The portraits have been painted on wooden panels measuring H. 51 cm x W. 36 cm x T. .48 cm. The supports are stable and do not exhibit planar distortions or cracking. The wood has been cut tangentially with the grain running vertically. Each panel has been cradled with five vertical battens and five movable horizontal members. The backs show no inscriptions or markings except for the museum's accession numbers: 39.5 for the male portrait and 39.6 for the female. Dendrochronological examination verified beechwood (Fagus sp.) as the support material.
The ground has been thinly and evenly applied on both panels probably white when first applied but now slightly discolored from oil staining. The gesso appears to be calcium carbonate and is well intact. There are no areas where the ground has been used as a transitional tone, although a lighter-toned outline of thinned paint is present in the upper right corner of Katharina's portrait. The gesso extends to the right and left edges on both panels: .63 cm at the top and bottom are ungessoed.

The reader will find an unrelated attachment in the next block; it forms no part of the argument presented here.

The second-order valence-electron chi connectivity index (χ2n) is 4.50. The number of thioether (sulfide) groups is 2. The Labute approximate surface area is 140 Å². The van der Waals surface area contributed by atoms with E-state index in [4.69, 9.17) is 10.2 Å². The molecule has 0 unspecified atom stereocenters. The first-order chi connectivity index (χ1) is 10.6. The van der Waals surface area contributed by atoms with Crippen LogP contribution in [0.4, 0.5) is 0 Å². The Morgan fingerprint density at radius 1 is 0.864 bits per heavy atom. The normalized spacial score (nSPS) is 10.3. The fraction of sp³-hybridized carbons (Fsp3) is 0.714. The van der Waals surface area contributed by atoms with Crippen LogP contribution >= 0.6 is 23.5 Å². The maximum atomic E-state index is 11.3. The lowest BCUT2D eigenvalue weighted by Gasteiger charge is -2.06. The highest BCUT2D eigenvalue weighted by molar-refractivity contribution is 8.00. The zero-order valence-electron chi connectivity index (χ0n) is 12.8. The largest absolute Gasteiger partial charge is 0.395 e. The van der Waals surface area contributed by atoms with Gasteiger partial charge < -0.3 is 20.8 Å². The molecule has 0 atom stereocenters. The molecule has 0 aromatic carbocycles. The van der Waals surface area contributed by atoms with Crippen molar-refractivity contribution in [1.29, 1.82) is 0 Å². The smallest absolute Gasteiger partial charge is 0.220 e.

The thin paint layer has been smoothly applied with no areas of impasto. It is generally secure, although minor weak areas and losses are present along the edges of both portraits from former frame damage. In scattered areas the ground tone is visible where the paint layer has been thinned. The paint is pellicular in nature.
The backgrounds have been painted using minute smooth strokes offering seamless transitions. In general, the flesh and cloth tones are slightly thicker suggesting a careful modeling of diaphanous layers. There are no areas of visible pentimenti.